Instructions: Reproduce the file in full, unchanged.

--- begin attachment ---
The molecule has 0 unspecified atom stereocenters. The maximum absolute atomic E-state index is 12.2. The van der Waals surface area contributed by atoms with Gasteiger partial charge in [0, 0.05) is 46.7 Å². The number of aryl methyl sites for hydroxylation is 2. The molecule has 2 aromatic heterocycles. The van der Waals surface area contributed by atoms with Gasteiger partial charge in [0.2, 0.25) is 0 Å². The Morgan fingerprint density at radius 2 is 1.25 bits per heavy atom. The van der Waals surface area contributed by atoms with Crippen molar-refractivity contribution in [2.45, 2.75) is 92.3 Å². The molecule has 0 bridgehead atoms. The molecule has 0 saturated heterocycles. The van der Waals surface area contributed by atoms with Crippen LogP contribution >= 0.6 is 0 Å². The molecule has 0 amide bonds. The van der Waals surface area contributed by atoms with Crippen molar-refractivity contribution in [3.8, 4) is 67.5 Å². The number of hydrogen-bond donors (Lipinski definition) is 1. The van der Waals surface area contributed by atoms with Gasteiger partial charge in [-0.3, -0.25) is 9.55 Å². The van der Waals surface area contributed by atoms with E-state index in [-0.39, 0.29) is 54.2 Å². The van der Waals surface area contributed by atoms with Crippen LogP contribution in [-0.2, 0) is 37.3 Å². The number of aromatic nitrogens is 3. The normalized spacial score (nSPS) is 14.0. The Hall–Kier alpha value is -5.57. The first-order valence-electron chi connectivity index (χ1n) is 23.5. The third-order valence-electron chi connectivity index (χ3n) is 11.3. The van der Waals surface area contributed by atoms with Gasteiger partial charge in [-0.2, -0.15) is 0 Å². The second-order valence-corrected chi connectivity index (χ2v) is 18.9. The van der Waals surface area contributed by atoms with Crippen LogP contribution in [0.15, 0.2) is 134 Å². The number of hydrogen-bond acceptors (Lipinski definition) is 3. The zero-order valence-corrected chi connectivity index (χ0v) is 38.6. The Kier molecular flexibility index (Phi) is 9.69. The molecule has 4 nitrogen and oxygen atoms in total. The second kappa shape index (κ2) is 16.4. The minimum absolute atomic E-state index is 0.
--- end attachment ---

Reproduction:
The molecule has 0 unspecified atom stereocenters. The maximum absolute atomic E-state index is 12.2. The van der Waals surface area contributed by atoms with Gasteiger partial charge in [0, 0.05) is 46.7 Å². The number of aryl methyl sites for hydroxylation is 2. The molecule has 2 aromatic heterocycles. The van der Waals surface area contributed by atoms with Gasteiger partial charge in [0.2, 0.25) is 0 Å². The Morgan fingerprint density at radius 2 is 1.25 bits per heavy atom. The van der Waals surface area contributed by atoms with Crippen molar-refractivity contribution in [2.45, 2.75) is 92.3 Å². The molecule has 0 bridgehead atoms. The molecule has 0 saturated heterocycles. The van der Waals surface area contributed by atoms with Crippen LogP contribution >= 0.6 is 0 Å². The molecule has 0 amide bonds. The van der Waals surface area contributed by atoms with Crippen molar-refractivity contribution in [3.8, 4) is 67.5 Å². The number of hydrogen-bond donors (Lipinski definition) is 1. The van der Waals surface area contributed by atoms with Gasteiger partial charge in [-0.3, -0.25) is 9.55 Å². The van der Waals surface area contributed by atoms with E-state index in [-0.39, 0.29) is 54.2 Å². The van der Waals surface area contributed by atoms with Crippen LogP contribution in [-0.2, 0) is 37.3 Å². The number of aromatic nitrogens is 3. The normalized spacial score (nSPS) is 14.0. The Hall–Kier alpha value is -5.57. The first-order valence-electron chi connectivity index (χ1n) is 23.5. The third-order valence-electron chi connectivity index (χ3n) is 11.3. The van der Waals surface area contributed by atoms with Gasteiger partial charge in [-0.2, -0.15) is 0 Å². The second-order valence-corrected chi connectivity index (χ2v) is 18.9. The van der Waals surface area contributed by atoms with Crippen LogP contribution in [0.15, 0.2) is 134 Å². The number of hydrogen-bond acceptors (Lipinski definition) is 3. The zero-order valence-corrected chi connectivity index (χ0v) is 38.6. The Kier molecular flexibility index (Phi) is 9.69. The molecule has 4 nitrogen and oxygen atoms in total. The second kappa shape index (κ2) is 16.4. The minimum absolute atomic E-state index is 0.